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The Daily Wildcat

The Daily Wildcat

 

    UA workshop informs educators

    The UA College of Education is paving the way for social diversity with more than just their current academic curriculum.

    The college is currently holding the 10th annual Institute for Transformative Education, a four-day workshop sponsored by TUSD’s Mexican American/Raza Studies Department.

    The workshop started Tuesday and will be running through July 18, featuring lectures by a wide breadth of keynote speakers in the morning, and various breakout discussions with researching experts in the afternoon.

    The institute had been held at Pima Community College in previous years, but a former graduate and now director of the Raza Studies, Augustine Romero, recently sparked interest in Jeffrey Milem, associate dean for academic affairs.

    “”He came to me five or six months ago and asked if we were interested in getting involved,”” Milem said. “”Whenever we can, we like to partner with local school groups.””

    Milem said he had initially decided to spearhead sponsorship because of the surprise reaction he received from students in a class he taught, titled, “”Readings in Critical Race Theory.”” He also said he acknowledged a broader importance for housing such an event.

    “”We’re trying to figure out ways for the curriculum and teachers to more appropriately meet a diverse and expanding society,”” Milem said. “”It’s also a chance to see the things going on at particular institutions that don’t serve particular populations.””

    The material discussed will focus on topics related to the vision of Raza Studies. Teachers will gain the tools to give students “”an understanding and appreciation of historic and contemporary Mexican American contributions”” and the knowledge to empower them, according to the effort’s overall mission.

    “”The point of this is to try and help students gain a sense of identity and a new sense of purpose within themselves and can, through those two pieces, nurture purpose and a new sense of hope throughout their community,”” Romero said.

    Over the years, Raza Studies has come under some fire by local Tucson educators and Tom Horne, the Arizona State Superintendent for Public Instruction. Staff described the controversy as being based on their program having “”anti-American”” sentiments.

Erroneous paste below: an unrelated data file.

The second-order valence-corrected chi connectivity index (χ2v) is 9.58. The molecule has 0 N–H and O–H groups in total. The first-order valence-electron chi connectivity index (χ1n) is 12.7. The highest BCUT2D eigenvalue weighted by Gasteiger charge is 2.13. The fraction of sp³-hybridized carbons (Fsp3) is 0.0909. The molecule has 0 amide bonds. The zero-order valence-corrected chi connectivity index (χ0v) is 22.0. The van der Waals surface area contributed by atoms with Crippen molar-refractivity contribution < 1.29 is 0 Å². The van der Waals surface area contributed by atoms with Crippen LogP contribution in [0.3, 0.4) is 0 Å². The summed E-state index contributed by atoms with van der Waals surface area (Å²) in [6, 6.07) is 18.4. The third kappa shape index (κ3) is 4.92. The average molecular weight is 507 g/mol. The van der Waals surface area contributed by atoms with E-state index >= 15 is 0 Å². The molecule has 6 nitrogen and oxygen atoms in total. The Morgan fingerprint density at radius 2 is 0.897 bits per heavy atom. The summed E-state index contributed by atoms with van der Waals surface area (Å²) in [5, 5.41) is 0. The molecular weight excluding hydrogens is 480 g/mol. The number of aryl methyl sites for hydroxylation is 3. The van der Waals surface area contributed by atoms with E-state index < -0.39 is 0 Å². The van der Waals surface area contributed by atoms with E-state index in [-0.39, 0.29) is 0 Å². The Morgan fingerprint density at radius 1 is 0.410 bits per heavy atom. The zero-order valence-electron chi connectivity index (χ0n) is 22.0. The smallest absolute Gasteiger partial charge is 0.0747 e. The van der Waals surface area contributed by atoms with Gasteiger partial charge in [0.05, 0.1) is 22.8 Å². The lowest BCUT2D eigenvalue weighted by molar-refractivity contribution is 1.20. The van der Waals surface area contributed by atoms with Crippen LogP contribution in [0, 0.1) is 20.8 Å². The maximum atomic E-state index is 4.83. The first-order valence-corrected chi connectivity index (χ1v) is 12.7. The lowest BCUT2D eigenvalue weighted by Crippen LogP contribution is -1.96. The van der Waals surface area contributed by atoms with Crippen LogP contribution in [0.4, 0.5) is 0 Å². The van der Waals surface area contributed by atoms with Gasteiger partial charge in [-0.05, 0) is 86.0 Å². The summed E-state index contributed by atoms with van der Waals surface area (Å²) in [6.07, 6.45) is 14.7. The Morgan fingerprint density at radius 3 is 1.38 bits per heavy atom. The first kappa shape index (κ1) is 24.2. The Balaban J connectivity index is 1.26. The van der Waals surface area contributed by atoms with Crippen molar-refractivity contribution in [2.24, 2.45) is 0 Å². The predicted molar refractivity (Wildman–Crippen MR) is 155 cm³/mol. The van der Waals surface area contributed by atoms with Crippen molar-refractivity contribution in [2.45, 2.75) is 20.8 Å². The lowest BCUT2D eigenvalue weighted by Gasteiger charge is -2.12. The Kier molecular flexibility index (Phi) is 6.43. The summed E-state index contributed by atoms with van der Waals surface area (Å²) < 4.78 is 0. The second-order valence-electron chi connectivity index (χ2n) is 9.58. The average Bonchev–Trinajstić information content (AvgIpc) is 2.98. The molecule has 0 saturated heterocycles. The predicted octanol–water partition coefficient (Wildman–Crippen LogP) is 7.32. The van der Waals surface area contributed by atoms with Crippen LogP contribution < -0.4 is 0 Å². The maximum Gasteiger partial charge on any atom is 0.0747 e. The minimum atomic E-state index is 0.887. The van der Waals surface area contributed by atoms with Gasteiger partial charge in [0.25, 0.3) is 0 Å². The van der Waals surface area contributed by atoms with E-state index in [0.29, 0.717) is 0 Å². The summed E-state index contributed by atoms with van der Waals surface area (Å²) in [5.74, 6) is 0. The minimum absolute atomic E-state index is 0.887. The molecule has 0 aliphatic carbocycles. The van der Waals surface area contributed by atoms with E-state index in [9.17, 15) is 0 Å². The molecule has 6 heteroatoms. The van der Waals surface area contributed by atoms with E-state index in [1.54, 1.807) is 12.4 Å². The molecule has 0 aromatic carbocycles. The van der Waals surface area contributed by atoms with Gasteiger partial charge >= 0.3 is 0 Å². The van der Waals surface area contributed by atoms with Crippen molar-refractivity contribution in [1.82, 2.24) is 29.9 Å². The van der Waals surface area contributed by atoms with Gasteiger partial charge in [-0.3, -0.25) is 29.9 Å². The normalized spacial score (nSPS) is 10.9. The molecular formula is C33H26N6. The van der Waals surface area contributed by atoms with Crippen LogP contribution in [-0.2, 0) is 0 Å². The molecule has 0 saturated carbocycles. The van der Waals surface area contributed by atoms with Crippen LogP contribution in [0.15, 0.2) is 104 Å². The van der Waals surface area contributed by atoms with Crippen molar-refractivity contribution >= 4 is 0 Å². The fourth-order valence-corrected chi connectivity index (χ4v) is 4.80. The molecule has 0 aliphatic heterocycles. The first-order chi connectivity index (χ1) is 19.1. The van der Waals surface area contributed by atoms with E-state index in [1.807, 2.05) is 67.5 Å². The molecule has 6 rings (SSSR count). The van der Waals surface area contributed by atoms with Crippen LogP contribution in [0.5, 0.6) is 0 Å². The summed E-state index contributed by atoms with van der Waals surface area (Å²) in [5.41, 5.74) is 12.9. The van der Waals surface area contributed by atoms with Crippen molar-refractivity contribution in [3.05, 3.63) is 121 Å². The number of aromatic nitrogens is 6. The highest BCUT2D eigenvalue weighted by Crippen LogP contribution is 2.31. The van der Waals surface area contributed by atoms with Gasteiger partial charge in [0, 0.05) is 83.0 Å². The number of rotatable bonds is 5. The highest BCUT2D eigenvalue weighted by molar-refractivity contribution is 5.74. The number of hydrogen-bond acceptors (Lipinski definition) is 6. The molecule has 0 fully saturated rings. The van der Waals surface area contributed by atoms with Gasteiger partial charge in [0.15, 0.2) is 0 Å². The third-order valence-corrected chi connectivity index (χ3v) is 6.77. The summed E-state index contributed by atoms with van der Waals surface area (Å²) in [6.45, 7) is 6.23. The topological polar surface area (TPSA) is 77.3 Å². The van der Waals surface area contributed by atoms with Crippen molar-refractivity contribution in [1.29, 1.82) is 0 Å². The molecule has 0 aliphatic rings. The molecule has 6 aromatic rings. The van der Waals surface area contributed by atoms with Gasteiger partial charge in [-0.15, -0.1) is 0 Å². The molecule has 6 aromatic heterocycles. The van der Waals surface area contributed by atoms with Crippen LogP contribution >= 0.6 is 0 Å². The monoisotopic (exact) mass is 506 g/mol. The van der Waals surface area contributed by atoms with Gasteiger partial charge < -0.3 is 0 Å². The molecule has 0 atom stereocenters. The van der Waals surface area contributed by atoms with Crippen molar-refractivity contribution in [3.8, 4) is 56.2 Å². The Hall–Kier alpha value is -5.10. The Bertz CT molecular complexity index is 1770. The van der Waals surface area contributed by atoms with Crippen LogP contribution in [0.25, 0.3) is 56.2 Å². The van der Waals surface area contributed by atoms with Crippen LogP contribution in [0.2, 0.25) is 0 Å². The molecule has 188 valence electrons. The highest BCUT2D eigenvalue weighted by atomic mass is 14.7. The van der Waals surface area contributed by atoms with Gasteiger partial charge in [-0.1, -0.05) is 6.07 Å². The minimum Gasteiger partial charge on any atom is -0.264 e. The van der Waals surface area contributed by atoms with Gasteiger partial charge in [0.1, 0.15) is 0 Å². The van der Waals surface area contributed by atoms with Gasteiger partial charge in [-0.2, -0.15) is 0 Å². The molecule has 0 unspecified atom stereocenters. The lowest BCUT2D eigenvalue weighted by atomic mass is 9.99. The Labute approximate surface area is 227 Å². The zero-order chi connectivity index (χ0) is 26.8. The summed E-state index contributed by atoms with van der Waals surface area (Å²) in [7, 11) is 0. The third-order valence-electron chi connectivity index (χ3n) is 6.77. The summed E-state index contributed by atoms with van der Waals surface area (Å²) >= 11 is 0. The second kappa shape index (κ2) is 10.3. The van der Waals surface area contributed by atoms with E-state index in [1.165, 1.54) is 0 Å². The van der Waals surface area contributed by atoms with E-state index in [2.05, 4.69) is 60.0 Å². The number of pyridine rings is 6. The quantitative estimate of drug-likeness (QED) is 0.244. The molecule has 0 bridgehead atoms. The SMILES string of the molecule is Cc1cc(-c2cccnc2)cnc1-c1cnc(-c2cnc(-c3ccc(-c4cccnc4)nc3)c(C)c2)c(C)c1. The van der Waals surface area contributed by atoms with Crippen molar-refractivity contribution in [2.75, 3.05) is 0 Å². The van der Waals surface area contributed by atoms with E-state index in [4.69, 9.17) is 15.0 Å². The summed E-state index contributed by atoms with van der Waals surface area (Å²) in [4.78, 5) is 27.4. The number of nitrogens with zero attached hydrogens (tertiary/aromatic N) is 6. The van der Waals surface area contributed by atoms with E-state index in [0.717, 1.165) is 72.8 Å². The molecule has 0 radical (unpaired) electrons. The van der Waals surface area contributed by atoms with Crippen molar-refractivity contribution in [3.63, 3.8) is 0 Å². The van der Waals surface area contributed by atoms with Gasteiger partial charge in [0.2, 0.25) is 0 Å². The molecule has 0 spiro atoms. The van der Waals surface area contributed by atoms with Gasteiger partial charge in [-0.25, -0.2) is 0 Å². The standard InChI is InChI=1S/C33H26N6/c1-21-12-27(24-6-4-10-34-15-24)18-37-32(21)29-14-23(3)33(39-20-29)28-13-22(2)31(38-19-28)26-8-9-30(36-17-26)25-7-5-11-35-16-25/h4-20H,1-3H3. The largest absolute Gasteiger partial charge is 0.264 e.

“”In some ways, it has been very frustrating and at some point in time, it becomes hurtful,”” Romero said. “”Sometimes people paint us with these ugly brushes without really knowing what we’re about.””

    Romero said that most recently, the state Legislature passed SB1108, a bill that “”tried to articulate the idea the department was a threat to national security.””

    The Interim Director for Raza Studies and a morning speaker, Sean Aree, said that despite differing opinions, there are moments in history where Mexican Americans were treated unfairly that should not be ignored.

    “”It’s difficult for me still to come to terms with this history, sometimes because it’s an ugly history, but I think we as educators have to have the courage to look at that history for what it is,”” said Aree.

    In addition to hosting lecturing professors in related race theory and ethnic studies research from more than 10 universities across the country, a local group of musicians dedicated to social art practices called Los Cuatro Vientos, and other district employees and community activists are among the invited guest speakers.

    Larry Haynes, the director of African American studies for TUSD, said he appreciated the workshop for what it could potentially provide educators.

    “”This gives us a chance to have a one-on-one opportunity and not only enhances my understanding in terms of what I might be able to do as an educator,”” Haynes said, “”but to inspire other educators as to how they can employ some of the practices so they can implement them with the instructional practices that they’ve acquired.””

    Despite any past controversy, Haynes sees the workshop as a positive step in opening dialogue.

    “”In my opinion, it is a lot of misunderstanding, but if you stop and take a listen, what’s really needed is conversation,”” Haynes said. “”If you listen to both sides, both sides have their points, but I think there needs to be a deeper dialogue and a consensus that both sides have their point.””

    Since 2002, Romero said, Raza Studies and the instruction of ethnic relations largely grew from two classes of 42 students to a curriculum that serves more than 512 students in the Mexican American program, many of whom are not of Latino origin.

    “”This is a well-established institution, and I think the recent college participation will just strengthen the institution,”” Romero said. “”The idea that the College of Education is willing to be partners speaks volumes in terms of the significance of the institution.””

    Milem said that once the workshop has finished completion, the university will discuss plans for continued partnership with the institute.

    “”I think it’s a great opportunity for us and for TUSD,”” Milem said. “”In the end, we’ll both sit down and talk and see what happened.””

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